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Unformatted text preview: , love, and beauty that the Genji exemplified in the tradition
of courtly culture.
While certain courtiers like Teika attempted to evade the realities of the
new age by devoting themselves single-mindedly to the traditional arts,
other individuals were drawn into the great movements of religious conversion that occurred in the late twelfth and thirteenth centuries. There
had been a scattering of evangelists from at least the eighth century in
Japan who had traveled into the provinces bearing the gospel and helping with the building of bridges, the digging of wells, and other public
works. In the Heian period the priest Kûya (903–72) became especially
famous as a popularizer of Amidism. He danced through the streets and
sang songs such as this:
He never fails
To reach the Lotus Land of Bliss
If only once,
The name of Amida.8 But not until the Kamakura period was Buddhism finally carried to all
corners of the country.
Amidism had appealed to the Heian courtiers in part because of the
opportunity it gave them to reproduce in literature and art the blisses of
the pure land and the joy of Amida’s descent to greet those about to
enter it. Yet the nembutsu, or invocation of Amida’s name, had simply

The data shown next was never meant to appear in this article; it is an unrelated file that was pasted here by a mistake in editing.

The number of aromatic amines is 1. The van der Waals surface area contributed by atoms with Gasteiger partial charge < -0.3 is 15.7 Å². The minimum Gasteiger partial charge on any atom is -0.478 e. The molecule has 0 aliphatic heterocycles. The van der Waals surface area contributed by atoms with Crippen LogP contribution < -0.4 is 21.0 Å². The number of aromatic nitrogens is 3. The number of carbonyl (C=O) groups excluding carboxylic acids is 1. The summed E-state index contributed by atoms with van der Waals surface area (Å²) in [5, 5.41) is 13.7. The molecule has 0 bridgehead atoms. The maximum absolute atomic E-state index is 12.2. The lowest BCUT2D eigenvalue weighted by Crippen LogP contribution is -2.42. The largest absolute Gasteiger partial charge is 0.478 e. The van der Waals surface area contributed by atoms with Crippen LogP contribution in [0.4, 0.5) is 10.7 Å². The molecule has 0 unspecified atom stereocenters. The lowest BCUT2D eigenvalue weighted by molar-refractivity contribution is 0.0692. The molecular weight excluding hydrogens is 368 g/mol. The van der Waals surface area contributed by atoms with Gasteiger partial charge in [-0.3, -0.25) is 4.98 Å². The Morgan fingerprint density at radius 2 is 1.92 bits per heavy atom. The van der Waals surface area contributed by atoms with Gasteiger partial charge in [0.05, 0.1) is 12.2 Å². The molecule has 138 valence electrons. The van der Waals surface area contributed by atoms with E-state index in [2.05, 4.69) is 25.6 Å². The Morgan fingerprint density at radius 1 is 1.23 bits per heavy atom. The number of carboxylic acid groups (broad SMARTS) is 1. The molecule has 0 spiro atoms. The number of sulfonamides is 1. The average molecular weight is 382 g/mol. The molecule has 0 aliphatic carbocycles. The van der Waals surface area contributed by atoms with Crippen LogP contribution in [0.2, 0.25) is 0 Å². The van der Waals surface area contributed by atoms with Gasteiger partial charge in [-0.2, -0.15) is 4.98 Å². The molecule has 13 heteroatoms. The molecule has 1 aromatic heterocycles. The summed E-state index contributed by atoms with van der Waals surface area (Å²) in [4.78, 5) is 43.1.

been one of a number of practices followed by the doctrinally catholic
adherents of Tendai Buddhism; and Amidism was not established as a
separate sect until the time of the evangelist Hònen (1133–1212).
Like all the great religious leaders of the Kamakura period, Hònen
received his early priestly training at the Tendai center on Mount Hiei.
He found himself, however, increasingly dissatisfied with the older Buddhist methods of seeking enlightenment or salvation through individual,
merit-producing acts, and came to stress utter reliance upon and faith in
Amida as the only one able to save men in the corrupt age of mappò. Yet,
in actual practice, Hònen did not insist upon absolute faith in Amida’s
One of the most fundamental doctrinal problems in Pure Land Buddhism was whether the nembutsu—the calling upon Amida to be s...
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This note was uploaded on 02/08/2013 for the course ANTH 142 taught by Professor Hans during the Spring '13 term at The University of British Columbia.
- Spring '13